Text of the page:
With the semester winding down and critiques heating up, I've been thinking about how to advise students on handling a final critique. One of my recent mentees recently went through her Post-Bac thesis critique, (with flying colors!) but beforehand, I realized I needed to put something together to teach students to prepare for the actual event so as to get the most out of it. After putting the question out to several artists and educators, I've gathered the following. Some readers may find parts of this advice contradictory - there wasn't a consensus on how much a student should speak about the work. From which I'd conclude: it depends on you as the person being critiqued. Do you have a lot to say about the work that you feel is a necessary component of understanding the work? Do you feel the work stands on its own? Consider your specific questions regarding your work and find ways to ask them during the crit.
In addition to all the advice below, I'd add two things. First, if the crits are open, and time permits, take the opportunity to watch others. You will learn much more about art making and also gain some insight into your critics. And secondly, try to avoid being the person critiqued right before lunch.
I'd ask them to try to look at their work using the perspectives of 3 other, actual people - maybe one is an art professor, one is a person that knows nothing about what they are doing (an aunt?), and one that's part of an audience that would connect with the topic. What questions would each person have? How would you explain the work differently to each one? And what are their perceived strengths and weaknesses about the work? If they can answer these, then they should be well-prepped.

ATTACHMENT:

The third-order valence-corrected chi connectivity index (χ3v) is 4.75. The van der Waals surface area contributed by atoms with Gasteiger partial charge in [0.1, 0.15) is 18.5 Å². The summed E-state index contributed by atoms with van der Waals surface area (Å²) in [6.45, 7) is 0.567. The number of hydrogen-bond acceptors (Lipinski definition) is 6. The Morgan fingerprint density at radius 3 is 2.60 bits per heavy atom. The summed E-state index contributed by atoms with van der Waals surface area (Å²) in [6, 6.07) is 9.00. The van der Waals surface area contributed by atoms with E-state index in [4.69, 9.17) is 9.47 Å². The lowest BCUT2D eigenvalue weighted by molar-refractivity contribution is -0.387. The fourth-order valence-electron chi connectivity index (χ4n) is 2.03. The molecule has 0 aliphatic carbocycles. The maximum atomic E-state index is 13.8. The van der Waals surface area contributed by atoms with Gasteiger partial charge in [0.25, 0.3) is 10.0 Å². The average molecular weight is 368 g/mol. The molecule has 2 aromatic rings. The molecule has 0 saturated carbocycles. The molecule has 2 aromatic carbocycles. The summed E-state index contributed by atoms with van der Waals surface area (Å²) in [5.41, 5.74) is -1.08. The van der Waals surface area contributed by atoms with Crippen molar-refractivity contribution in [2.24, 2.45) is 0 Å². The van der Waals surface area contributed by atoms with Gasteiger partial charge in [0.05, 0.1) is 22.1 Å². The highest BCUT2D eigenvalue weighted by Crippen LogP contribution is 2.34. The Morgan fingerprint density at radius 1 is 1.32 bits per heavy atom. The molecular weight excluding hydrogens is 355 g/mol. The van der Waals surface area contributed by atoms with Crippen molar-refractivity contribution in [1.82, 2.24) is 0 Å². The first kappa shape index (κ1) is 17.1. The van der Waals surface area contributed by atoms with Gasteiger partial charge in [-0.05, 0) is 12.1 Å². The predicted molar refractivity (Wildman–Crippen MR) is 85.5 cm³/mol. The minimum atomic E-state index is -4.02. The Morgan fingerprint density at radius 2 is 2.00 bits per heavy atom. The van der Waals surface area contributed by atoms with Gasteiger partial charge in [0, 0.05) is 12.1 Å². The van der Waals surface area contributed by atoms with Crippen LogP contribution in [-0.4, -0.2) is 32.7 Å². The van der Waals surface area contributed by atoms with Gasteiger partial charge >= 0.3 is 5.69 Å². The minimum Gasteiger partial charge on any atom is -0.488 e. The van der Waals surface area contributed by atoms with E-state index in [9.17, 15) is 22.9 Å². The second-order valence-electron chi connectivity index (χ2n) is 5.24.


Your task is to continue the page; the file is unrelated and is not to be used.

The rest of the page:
Also, I'd tell them to bring tissues.
Don't be a victim of bad critique! If you just stand there and let people say things it hurts. Take charge of the critique. Be able to explain your intentions and have specific questions of things you want to have help on. Like I was trying to say this but I'm not sure that's how it comes across to the viewer? Or I've been struggling with this technique. What could I do differently? Or I'm not sure if I have the best resources for working out this concept, where should I look next? For notes have someone else take them and record what you say and what others say. Especially since your adrenaline gets worked up, you won't remember anything.
Yes, own it. If you (the general "you") go in with the understanding that the purpose of critique is to help work grow, it can be easier to be proactive in soliciting and recording feedback that will help you do this. This will make even the harder comments a bit easier to take, and will prevent you from feeling victimized. Also, have a trusted friend grill you first. As far as talking about the work yourself, have a grab bag of active, specific words that really matter to you when you think about your work. You can't (and shouldn't) memorize a monologue to define your work, but you CAN have key words that you can anchor and organize your thoughts around.
Jillian Contreni Sosko
My advice to students is to try to identify what they want from the crit, and to know their work and process well enough to direct the experience and get what they need. I always ask my upper level students to write about their work anytime they make a serious investment of time in the studio (after every session of work)- and to read those notes consistently+ try to distill information prior to having a review with other folks.